Determining music features that have an effect on stress levels based on physiological signals

Date of Publication


Document Type

Master's Thesis

Degree Name

Master of Science in Computer Science


College of Computer Studies


Computer Science

Thesis Adviser

Rhia Trogo

Defense Panel Chair

Merlin Teodosia Suarez

Defense Panel Member

Jocelynn Cu
Rhia Trogo


Music has been known for alleviating stress and promoting relaxation for its listeners. This research determines the correlation between music and listeners physiological responses in terms of Galvanic Skin Response (GSR), Blood Volume Pulse (BVP) and Respiration. This was done by first building a physiological and stress level model in order to determine the correlation between all the physiological signals with stress levels that were self-reported by the test subjects. After which another model, music-stress model was built, that was able to correlate music features such as harmonics, tempo and dynamics to the corresponding stress values. There were two data collection setups: The first was the controlled set-up which included two activities that induced stress: Paced Stroop Test and Mental Math Test. The second set-up was a naturalistic set-up which allowed the test subjects to do academic activities as a form of stress inducement. During the natural set-up, the test subjects were given a list of classical music to choose from and listen to. Both set-ups used test subject annotations as the stress level labels for the model. The research was able to determine a correlation with stress and the physiological signals with an accuracy of 79.82% and 73.52% for the controlled and natural set-up respectively. The research had also determined a correlation of music features with stress, determining the likelihood of a certain stress level to be elicited given a certain music.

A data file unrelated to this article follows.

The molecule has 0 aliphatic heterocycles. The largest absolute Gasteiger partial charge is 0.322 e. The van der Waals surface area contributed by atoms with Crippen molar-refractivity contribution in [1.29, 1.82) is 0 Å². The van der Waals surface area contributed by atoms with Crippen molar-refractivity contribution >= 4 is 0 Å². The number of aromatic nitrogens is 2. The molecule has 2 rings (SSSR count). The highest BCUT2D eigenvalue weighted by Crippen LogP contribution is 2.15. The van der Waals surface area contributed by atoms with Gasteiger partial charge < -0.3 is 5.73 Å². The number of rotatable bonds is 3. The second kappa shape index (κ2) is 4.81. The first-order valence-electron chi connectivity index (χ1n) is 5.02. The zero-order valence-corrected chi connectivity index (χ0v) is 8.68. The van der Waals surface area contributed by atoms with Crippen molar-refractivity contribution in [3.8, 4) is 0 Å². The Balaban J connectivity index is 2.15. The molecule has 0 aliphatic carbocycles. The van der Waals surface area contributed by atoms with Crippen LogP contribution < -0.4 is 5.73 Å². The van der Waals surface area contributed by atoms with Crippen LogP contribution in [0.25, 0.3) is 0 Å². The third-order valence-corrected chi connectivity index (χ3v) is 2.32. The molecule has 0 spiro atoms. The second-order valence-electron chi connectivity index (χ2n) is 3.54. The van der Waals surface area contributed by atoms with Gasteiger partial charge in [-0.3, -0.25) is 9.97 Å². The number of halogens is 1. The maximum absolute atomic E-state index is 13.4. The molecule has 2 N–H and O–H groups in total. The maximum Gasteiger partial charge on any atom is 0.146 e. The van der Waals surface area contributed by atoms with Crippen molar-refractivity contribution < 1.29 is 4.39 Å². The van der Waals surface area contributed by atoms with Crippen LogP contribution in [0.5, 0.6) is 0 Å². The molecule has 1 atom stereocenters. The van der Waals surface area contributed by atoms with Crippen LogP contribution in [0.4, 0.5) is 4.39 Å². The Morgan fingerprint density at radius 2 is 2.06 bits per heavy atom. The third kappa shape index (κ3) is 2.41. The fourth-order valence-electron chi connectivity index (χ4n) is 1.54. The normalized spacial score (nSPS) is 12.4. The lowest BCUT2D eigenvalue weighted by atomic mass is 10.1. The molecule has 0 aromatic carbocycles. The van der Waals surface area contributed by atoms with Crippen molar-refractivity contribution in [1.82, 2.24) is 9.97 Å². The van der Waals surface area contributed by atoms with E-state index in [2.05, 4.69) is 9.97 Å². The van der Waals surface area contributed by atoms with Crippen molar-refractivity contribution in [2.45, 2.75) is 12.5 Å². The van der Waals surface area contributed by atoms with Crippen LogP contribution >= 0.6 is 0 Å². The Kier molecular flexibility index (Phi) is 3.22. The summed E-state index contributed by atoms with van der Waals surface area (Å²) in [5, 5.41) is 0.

Abstract Format






Accession Number


Shelf Location

Archives, The Learning Commons, 12F Henry Sy Sr. Hall

Physical Description

1 v. (various foliations) ; 28 cm.


Music--Physiological effect

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